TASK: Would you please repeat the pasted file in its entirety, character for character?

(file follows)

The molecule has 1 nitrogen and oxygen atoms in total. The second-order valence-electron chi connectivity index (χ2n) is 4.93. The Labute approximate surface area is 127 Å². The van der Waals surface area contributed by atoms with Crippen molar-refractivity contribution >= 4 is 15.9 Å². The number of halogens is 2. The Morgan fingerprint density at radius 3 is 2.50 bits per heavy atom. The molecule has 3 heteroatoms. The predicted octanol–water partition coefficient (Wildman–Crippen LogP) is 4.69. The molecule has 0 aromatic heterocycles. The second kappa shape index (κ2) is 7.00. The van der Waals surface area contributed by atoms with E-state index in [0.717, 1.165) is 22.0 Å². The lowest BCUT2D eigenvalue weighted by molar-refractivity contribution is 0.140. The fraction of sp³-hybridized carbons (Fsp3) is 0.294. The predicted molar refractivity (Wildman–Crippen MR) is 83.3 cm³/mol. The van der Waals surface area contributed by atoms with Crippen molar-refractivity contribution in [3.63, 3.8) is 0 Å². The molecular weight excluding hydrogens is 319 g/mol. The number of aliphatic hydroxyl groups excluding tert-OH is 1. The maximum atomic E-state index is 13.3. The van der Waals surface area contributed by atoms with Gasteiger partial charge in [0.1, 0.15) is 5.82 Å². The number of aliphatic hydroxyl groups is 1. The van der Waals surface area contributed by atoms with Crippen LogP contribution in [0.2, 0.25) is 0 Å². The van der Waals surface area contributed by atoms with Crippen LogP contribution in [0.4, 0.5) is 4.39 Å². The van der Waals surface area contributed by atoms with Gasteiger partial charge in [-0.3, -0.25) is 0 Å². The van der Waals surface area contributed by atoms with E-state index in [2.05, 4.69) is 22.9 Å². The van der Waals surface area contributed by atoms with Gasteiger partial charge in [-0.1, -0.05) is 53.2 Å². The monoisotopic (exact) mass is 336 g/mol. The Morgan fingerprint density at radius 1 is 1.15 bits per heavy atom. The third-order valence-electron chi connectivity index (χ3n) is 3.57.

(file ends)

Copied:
The molecule has 1 nitrogen and oxygen atoms in total. The second-order valence-electron chi connectivity index (χ2n) is 4.93. The Labute approximate surface area is 127 Å². The van der Waals surface area contributed by atoms with Crippen molar-refractivity contribution >= 4 is 15.9 Å². The number of halogens is 2. The Morgan fingerprint density at radius 3 is 2.50 bits per heavy atom. The molecule has 3 heteroatoms. The predicted octanol–water partition coefficient (Wildman–Crippen LogP) is 4.69. The molecule has 0 aromatic heterocycles. The second kappa shape index (κ2) is 7.00. The van der Waals surface area contributed by atoms with E-state index in [0.717, 1.165) is 22.0 Å². The lowest BCUT2D eigenvalue weighted by molar-refractivity contribution is 0.140. The fraction of sp³-hybridized carbons (Fsp3) is 0.294. The predicted molar refractivity (Wildman–Crippen MR) is 83.3 cm³/mol. The van der Waals surface area contributed by atoms with Crippen molar-refractivity contribution in [3.63, 3.8) is 0 Å². The molecular weight excluding hydrogens is 319 g/mol. The number of aliphatic hydroxyl groups excluding tert-OH is 1. The maximum atomic E-state index is 13.3. The van der Waals surface area contributed by atoms with Gasteiger partial charge in [0.1, 0.15) is 5.82 Å². The number of aliphatic hydroxyl groups is 1. The van der Waals surface area contributed by atoms with Crippen LogP contribution in [0.2, 0.25) is 0 Å². The van der Waals surface area contributed by atoms with Crippen LogP contribution in [0.4, 0.5) is 4.39 Å². The van der Waals surface area contributed by atoms with Gasteiger partial charge in [-0.3, -0.25) is 0 Å². The van der Waals surface area contributed by atoms with E-state index in [2.05, 4.69) is 22.9 Å². The van der Waals surface area contributed by atoms with Gasteiger partial charge in [-0.1, -0.05) is 53.2 Å². The monoisotopic (exact) mass is 336 g/mol. The Morgan fingerprint density at radius 1 is 1.15 bits per heavy atom. The third-order valence-electron chi connectivity index (χ3n) is 3.57.